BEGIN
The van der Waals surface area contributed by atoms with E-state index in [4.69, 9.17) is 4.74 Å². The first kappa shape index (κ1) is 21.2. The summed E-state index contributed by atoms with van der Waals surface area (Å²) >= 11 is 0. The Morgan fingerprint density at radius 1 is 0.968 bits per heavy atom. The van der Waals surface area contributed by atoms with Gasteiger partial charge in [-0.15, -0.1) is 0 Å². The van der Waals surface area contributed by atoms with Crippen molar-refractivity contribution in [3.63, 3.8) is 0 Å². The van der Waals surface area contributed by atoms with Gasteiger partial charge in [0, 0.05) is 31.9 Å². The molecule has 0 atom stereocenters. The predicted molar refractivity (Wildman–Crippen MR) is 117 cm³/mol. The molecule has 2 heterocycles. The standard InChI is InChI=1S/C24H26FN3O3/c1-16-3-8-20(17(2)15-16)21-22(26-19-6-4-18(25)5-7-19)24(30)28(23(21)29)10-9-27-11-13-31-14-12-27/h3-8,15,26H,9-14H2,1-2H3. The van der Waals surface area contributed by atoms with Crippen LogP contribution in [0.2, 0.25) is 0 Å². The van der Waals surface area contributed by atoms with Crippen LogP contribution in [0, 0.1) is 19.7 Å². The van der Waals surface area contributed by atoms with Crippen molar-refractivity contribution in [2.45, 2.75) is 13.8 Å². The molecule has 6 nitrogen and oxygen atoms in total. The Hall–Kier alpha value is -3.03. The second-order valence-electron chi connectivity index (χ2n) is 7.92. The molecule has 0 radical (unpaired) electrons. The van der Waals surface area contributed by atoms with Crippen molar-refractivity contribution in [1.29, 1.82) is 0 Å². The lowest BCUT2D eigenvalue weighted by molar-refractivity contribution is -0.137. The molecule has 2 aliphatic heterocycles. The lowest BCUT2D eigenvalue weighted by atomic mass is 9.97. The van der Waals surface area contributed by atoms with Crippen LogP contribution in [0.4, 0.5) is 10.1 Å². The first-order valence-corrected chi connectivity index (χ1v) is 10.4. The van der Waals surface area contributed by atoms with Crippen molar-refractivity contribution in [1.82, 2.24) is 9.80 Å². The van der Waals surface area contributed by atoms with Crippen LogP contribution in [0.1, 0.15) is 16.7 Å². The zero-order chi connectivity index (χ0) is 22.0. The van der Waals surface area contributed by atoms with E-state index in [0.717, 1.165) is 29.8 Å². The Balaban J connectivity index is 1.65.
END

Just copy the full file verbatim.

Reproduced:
The van der Waals surface area contributed by atoms with E-state index in [4.69, 9.17) is 4.74 Å². The first kappa shape index (κ1) is 21.2. The summed E-state index contributed by atoms with van der Waals surface area (Å²) >= 11 is 0. The Morgan fingerprint density at radius 1 is 0.968 bits per heavy atom. The van der Waals surface area contributed by atoms with Gasteiger partial charge in [-0.15, -0.1) is 0 Å². The van der Waals surface area contributed by atoms with Crippen molar-refractivity contribution in [3.63, 3.8) is 0 Å². The van der Waals surface area contributed by atoms with Gasteiger partial charge in [0, 0.05) is 31.9 Å². The molecule has 0 atom stereocenters. The predicted molar refractivity (Wildman–Crippen MR) is 117 cm³/mol. The molecule has 2 heterocycles. The standard InChI is InChI=1S/C24H26FN3O3/c1-16-3-8-20(17(2)15-16)21-22(26-19-6-4-18(25)5-7-19)24(30)28(23(21)29)10-9-27-11-13-31-14-12-27/h3-8,15,26H,9-14H2,1-2H3. The van der Waals surface area contributed by atoms with Crippen LogP contribution in [0.2, 0.25) is 0 Å². The van der Waals surface area contributed by atoms with Crippen LogP contribution in [0, 0.1) is 19.7 Å². The van der Waals surface area contributed by atoms with Crippen molar-refractivity contribution in [2.45, 2.75) is 13.8 Å². The molecule has 6 nitrogen and oxygen atoms in total. The Hall–Kier alpha value is -3.03. The second-order valence-electron chi connectivity index (χ2n) is 7.92. The molecule has 0 radical (unpaired) electrons. The van der Waals surface area contributed by atoms with Crippen molar-refractivity contribution in [1.29, 1.82) is 0 Å². The lowest BCUT2D eigenvalue weighted by molar-refractivity contribution is -0.137. The molecule has 2 aliphatic heterocycles. The lowest BCUT2D eigenvalue weighted by atomic mass is 9.97. The van der Waals surface area contributed by atoms with Crippen LogP contribution in [0.4, 0.5) is 10.1 Å². The first-order valence-corrected chi connectivity index (χ1v) is 10.4. The van der Waals surface area contributed by atoms with Crippen molar-refractivity contribution in [1.82, 2.24) is 9.80 Å². The van der Waals surface area contributed by atoms with Crippen LogP contribution in [0.1, 0.15) is 16.7 Å². The zero-order chi connectivity index (χ0) is 22.0. The van der Waals surface area contributed by atoms with E-state index in [0.717, 1.165) is 29.8 Å². The Balaban J connectivity index is 1.65.